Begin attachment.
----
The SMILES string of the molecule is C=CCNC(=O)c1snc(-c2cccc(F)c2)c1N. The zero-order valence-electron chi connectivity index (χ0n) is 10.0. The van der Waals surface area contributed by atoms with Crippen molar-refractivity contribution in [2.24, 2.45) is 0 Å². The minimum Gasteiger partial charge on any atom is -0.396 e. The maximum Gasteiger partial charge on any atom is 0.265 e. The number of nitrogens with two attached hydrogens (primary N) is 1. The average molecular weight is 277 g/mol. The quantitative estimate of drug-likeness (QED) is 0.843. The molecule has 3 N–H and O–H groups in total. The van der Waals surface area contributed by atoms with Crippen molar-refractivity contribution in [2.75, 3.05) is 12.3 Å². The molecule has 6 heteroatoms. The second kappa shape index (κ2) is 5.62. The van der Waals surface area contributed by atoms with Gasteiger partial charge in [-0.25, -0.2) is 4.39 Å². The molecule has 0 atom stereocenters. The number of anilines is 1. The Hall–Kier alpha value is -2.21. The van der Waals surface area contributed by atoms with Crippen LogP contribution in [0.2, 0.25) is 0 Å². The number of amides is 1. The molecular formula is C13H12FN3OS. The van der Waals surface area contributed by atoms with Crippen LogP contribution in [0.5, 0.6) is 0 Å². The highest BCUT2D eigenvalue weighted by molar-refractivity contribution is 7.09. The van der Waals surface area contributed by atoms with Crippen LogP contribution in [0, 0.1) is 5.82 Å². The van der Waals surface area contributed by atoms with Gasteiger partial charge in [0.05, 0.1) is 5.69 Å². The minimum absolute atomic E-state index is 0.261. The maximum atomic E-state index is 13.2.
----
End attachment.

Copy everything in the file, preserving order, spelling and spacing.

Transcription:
The SMILES string of the molecule is C=CCNC(=O)c1snc(-c2cccc(F)c2)c1N. The zero-order valence-electron chi connectivity index (χ0n) is 10.0. The van der Waals surface area contributed by atoms with Crippen molar-refractivity contribution in [2.24, 2.45) is 0 Å². The minimum Gasteiger partial charge on any atom is -0.396 e. The maximum Gasteiger partial charge on any atom is 0.265 e. The number of nitrogens with two attached hydrogens (primary N) is 1. The average molecular weight is 277 g/mol. The quantitative estimate of drug-likeness (QED) is 0.843. The molecule has 3 N–H and O–H groups in total. The van der Waals surface area contributed by atoms with Crippen molar-refractivity contribution in [2.75, 3.05) is 12.3 Å². The molecule has 6 heteroatoms. The second kappa shape index (κ2) is 5.62. The van der Waals surface area contributed by atoms with Gasteiger partial charge in [-0.25, -0.2) is 4.39 Å². The molecule has 0 atom stereocenters. The number of anilines is 1. The Hall–Kier alpha value is -2.21. The van der Waals surface area contributed by atoms with Crippen LogP contribution in [0.2, 0.25) is 0 Å². The number of amides is 1. The molecular formula is C13H12FN3OS. The van der Waals surface area contributed by atoms with Crippen LogP contribution in [0.5, 0.6) is 0 Å². The highest BCUT2D eigenvalue weighted by molar-refractivity contribution is 7.09. The van der Waals surface area contributed by atoms with Crippen LogP contribution in [0, 0.1) is 5.82 Å². The van der Waals surface area contributed by atoms with Gasteiger partial charge in [0.05, 0.1) is 5.69 Å². The minimum absolute atomic E-state index is 0.261. The maximum atomic E-state index is 13.2.